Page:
‘A systems thinker sees feedback loops everywhere, either balancing or reinforcing.’
My aim is to help you see these loops around you, in things you look at, think about and even in things you read. In the last article, I talked about how integrating systems thinking within strategy can help foresee and minimise the unintended consequences of interventions. In this article, I talk about a real-life application of this tool, which might help you create a habit of identifying feedback loops in things around you.
For an example, let us take the circumstances that led to the death of thousands of farmers in India in the first decade of this century. Let’s watch this video first.
With the hope of feeding millions of hungry people in India, aid agencies and the government of India allowed Monsanto to create a monopoly. The company assured farmers that by using genetically modified (GM) crops, their productivity would be much higher than normal. However, Monsanto captured the whole input market for agricultural products and farmers were unable to afford them.
This affected the Indian agricultural market in two ways: farmers were obliged to buy, or enticed to buy the expensive agricultural inputs from Monsanto via taking loans; and, due to the massive production of agricultural goods, the market price for those goods was significantly lower. So, it was a tragedy of higher input costs and lower market prices for the final produce. Many farmers fell into an endless cycle of debt, depression, hopelessness and despair and they felt they had no choice but to end their lives.
So, when the government and donor agencies wanted to increase agricultural production to feed millions of hungry people, they visualised or created a loop (see Figure 1).
As their people were starving, they decided to introduce GM crops to boost production. They assumed, the more GM crops, the greater the food production. Therefore, introduction of GM crops and food production had a positive relationship with food production. Finally, the more food production meant less starvation. The final two variables are negatively correlated. This is a ‘quick fix’. They created a balancing loop to solve the problem of starvation by introducing GM crops through only one supplying agency.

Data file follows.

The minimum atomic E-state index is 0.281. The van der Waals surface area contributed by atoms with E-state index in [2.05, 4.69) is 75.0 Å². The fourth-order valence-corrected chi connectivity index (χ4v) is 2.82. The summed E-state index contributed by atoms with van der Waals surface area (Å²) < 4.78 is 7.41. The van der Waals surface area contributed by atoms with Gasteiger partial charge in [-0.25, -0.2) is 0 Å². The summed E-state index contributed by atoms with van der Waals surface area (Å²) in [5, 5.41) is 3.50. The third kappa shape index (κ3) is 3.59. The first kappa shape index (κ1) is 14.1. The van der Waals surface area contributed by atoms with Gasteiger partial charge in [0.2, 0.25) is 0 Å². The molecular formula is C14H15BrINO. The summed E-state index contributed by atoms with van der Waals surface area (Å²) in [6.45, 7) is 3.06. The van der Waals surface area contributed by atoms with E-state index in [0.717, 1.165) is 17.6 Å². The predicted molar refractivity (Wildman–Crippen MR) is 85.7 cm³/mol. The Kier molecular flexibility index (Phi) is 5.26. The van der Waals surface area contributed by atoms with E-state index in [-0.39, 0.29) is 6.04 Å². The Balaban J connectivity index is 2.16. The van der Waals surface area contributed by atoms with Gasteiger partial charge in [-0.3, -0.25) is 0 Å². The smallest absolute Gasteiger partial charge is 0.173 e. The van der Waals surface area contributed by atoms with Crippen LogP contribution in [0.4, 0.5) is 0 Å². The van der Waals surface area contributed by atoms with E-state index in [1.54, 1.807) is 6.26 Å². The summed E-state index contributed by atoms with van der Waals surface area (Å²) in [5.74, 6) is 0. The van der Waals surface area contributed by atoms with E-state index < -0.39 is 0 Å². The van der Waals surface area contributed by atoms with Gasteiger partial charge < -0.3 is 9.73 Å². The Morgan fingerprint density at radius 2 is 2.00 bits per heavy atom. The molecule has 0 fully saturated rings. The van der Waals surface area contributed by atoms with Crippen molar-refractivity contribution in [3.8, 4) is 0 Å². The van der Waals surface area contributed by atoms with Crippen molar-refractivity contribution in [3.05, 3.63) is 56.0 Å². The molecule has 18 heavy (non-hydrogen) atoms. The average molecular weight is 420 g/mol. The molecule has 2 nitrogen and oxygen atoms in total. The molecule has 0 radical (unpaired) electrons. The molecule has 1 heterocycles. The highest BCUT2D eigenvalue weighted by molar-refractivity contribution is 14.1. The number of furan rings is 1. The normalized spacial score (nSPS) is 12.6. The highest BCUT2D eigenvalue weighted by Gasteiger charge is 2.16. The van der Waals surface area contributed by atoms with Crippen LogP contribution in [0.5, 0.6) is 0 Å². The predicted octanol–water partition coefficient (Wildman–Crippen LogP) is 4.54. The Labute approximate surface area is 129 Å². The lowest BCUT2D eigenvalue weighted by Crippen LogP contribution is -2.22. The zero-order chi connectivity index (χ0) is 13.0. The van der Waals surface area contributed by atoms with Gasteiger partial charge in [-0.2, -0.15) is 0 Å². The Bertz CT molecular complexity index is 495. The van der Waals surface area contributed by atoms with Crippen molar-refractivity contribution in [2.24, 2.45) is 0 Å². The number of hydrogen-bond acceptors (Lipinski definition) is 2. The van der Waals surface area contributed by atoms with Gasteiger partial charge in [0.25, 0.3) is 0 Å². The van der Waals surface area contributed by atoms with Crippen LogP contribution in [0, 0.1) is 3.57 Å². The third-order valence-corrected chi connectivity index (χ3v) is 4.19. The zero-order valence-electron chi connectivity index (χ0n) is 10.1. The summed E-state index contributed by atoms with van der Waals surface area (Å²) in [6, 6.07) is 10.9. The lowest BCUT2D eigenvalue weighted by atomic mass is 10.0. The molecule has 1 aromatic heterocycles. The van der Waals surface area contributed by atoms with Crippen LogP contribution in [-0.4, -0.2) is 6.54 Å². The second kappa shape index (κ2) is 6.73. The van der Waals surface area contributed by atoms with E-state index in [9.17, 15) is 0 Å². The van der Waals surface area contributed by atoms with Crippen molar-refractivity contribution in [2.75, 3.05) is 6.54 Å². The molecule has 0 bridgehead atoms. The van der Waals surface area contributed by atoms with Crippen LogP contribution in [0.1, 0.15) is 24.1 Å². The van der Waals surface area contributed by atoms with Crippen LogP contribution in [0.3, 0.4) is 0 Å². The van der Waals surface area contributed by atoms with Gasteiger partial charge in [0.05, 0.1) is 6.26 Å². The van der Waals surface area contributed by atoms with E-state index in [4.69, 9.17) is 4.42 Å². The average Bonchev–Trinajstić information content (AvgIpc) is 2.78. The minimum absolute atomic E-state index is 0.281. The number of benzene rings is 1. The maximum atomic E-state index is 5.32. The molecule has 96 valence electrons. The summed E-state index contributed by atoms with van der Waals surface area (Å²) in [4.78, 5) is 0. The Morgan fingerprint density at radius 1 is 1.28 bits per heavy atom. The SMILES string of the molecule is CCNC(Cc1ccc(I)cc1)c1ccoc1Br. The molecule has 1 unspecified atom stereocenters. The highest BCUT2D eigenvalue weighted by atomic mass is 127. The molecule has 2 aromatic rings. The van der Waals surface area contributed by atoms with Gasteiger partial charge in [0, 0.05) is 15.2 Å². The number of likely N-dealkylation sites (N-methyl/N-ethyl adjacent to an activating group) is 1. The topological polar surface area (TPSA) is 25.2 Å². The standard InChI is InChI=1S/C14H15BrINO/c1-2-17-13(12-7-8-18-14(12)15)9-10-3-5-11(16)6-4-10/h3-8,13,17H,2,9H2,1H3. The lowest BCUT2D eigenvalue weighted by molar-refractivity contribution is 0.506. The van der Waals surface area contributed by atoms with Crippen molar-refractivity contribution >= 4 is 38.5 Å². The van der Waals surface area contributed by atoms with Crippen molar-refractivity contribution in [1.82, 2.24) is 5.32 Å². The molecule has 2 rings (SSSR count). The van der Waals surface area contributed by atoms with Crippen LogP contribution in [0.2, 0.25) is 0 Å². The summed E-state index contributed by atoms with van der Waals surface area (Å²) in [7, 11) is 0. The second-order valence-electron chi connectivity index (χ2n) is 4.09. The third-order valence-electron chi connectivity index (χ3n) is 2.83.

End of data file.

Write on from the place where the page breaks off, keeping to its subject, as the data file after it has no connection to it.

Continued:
But the reality was not that simple and rather than creating a balancing loop, the authority created a reinforcing loop which caused the suicides of many farmers.
The introduction of GM crops through only one supplying company, created a monopoly. Agricultural input costs increased, which resulted in millions of farmers indebted. At the same time, massive food production increased supply to the market and, naturally, the price of agricultural produce went down. So, on one hand, farmers became indebted while buying the costly inputs for their production, and on the other hand, they did not get sufficient prices for their output to repay their loans. It created both economic and psychological shock for the farmers. Unable to repay their loans, thousands of farmers committed suicide, and the starvation that prompted the policy was not addressed.
The next article will extend this case and delineate how the government and aid agencies could have applied systems thinking while adopting GM crops, and how they could have created a balancing loop so that the unintended consequences could have been addressed and thousands of lives saved.
M Mizanur Rahman is the International Programs and Policy Manager for LG Professionals Australia and a PhD candidate at Australian National University. If you are interested in ‘Systems Thinking’, please keep an eye on this page or write to Mizan at firstname.lastname@example.org